On the face of it there is not a massive difference between the new Vintner and old The Vintner business. Other than losing a ‘the’ along the way. But scratch below the surface and it is actually an entirely different company that has been transformed from a traditional on and off-trade wine supplier, to a full blown business to consumer e-commerce operator. Richard Siddle sits down with Julia Beran and Hamish Kirwan, who have made the move possible, about their plans to make wine easy for consumers to buy online.
Wine for all, people not egos, and no bullsh*t. The three core values of the new Vintner business set up by Julia Beran and Hamish Kirwan.
The first thing that strikes you about Julia Beran and Hamish Kirwan is how candid and refreshingly down to earth they are about the new e-commerce business they have created. Usually when you meet an online start up they are full of how clever they are and how they have the secret to selling wine online that no-one else knows.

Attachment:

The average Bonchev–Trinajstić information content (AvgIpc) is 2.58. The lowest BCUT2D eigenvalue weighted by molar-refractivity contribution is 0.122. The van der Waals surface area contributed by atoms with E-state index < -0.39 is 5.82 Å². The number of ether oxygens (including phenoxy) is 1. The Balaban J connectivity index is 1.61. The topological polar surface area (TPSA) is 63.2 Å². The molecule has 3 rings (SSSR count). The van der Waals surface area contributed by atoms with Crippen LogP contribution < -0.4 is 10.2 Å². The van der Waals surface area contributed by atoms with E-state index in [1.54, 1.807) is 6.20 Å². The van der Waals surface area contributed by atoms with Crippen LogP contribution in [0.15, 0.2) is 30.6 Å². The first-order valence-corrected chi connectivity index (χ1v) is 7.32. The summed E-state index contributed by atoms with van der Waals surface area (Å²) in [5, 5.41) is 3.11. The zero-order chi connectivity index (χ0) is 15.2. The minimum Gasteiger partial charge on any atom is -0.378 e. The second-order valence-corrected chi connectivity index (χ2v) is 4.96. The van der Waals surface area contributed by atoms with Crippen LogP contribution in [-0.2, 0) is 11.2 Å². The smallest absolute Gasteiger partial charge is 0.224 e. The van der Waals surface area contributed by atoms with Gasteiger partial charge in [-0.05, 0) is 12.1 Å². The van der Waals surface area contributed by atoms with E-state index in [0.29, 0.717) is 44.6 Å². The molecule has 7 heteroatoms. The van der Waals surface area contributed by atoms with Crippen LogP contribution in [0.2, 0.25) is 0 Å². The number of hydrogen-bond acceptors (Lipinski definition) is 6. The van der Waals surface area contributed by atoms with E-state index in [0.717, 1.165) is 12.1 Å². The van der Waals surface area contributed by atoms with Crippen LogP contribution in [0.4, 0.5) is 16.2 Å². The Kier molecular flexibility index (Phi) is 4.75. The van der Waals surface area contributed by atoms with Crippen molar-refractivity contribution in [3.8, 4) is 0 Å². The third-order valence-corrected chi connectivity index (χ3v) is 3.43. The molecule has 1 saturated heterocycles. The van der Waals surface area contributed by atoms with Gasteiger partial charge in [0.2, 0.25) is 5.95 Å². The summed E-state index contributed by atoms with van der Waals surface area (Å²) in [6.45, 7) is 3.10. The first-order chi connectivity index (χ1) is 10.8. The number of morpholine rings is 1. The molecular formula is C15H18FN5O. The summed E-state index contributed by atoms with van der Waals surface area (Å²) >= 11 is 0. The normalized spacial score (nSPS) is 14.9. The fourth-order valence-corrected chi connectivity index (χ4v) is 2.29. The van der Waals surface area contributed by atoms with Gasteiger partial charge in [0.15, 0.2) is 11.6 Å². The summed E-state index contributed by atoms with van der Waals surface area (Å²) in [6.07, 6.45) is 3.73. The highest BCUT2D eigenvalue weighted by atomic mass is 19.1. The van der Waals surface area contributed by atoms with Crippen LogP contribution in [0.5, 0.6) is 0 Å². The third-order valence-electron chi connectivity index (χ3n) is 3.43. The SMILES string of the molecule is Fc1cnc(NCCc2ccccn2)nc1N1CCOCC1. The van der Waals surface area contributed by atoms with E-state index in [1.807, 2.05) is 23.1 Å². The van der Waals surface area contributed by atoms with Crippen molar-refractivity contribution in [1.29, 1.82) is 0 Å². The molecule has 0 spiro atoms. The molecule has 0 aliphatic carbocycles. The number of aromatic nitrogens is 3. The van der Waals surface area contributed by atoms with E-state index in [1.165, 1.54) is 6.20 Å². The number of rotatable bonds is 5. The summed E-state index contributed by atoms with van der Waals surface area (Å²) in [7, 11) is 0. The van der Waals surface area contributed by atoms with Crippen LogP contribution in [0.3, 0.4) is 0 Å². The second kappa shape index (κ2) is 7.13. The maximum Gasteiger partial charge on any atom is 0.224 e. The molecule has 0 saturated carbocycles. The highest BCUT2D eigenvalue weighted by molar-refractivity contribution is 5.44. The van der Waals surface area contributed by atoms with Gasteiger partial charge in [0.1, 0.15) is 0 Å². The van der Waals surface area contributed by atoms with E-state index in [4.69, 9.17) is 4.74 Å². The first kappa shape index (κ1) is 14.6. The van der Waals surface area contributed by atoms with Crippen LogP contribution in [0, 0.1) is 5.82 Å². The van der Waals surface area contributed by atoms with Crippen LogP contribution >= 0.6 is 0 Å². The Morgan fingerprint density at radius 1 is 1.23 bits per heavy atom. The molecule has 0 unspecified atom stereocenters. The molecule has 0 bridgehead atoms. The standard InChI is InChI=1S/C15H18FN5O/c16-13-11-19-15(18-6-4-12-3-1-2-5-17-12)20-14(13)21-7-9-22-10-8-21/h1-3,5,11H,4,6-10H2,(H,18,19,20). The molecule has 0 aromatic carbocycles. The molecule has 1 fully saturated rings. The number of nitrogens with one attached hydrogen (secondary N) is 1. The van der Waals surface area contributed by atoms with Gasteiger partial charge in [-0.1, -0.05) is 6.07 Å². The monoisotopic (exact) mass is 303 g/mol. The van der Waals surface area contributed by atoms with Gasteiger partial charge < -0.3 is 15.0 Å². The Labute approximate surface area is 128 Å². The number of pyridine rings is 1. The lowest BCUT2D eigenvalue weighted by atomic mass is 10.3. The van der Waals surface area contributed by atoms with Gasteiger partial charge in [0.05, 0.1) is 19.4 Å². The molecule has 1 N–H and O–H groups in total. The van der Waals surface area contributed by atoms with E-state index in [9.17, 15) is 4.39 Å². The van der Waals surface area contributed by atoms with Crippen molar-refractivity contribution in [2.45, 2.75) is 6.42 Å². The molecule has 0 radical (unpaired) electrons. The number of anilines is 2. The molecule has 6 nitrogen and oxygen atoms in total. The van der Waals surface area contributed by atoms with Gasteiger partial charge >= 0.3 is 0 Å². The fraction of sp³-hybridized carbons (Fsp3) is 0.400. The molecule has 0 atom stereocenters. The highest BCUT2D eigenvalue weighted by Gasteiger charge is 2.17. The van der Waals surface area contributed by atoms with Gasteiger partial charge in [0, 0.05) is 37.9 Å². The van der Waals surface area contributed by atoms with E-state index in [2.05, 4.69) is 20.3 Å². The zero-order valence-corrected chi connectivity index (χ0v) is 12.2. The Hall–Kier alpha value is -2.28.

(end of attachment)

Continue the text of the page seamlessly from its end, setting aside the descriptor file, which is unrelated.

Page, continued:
Beran and Kirwan are too grown and canny up for that. They are also both well experienced figures in the wine industry who know how far they can go with the marketing talk about their new business, simply now called ‘Vintner’. A company that has evolved out of the previous ‘The Vintner’ that many will remember being founded and lead by Tom Gilbey – and Beran – from 2010 to 2021.
The idea of Vintner was formed in late 2019, and things moved quickly in early 2020 when Ellis Wines, the well-established family owned wine importers and on-trade specialists, came calling to see if the B2B side of The Vintner business was up for grabs. It could not have come at a better time, for Gilbey was already keen to explore his own tasting business model, and Beran and Kirwan were well on the way to launching their new online wine operation..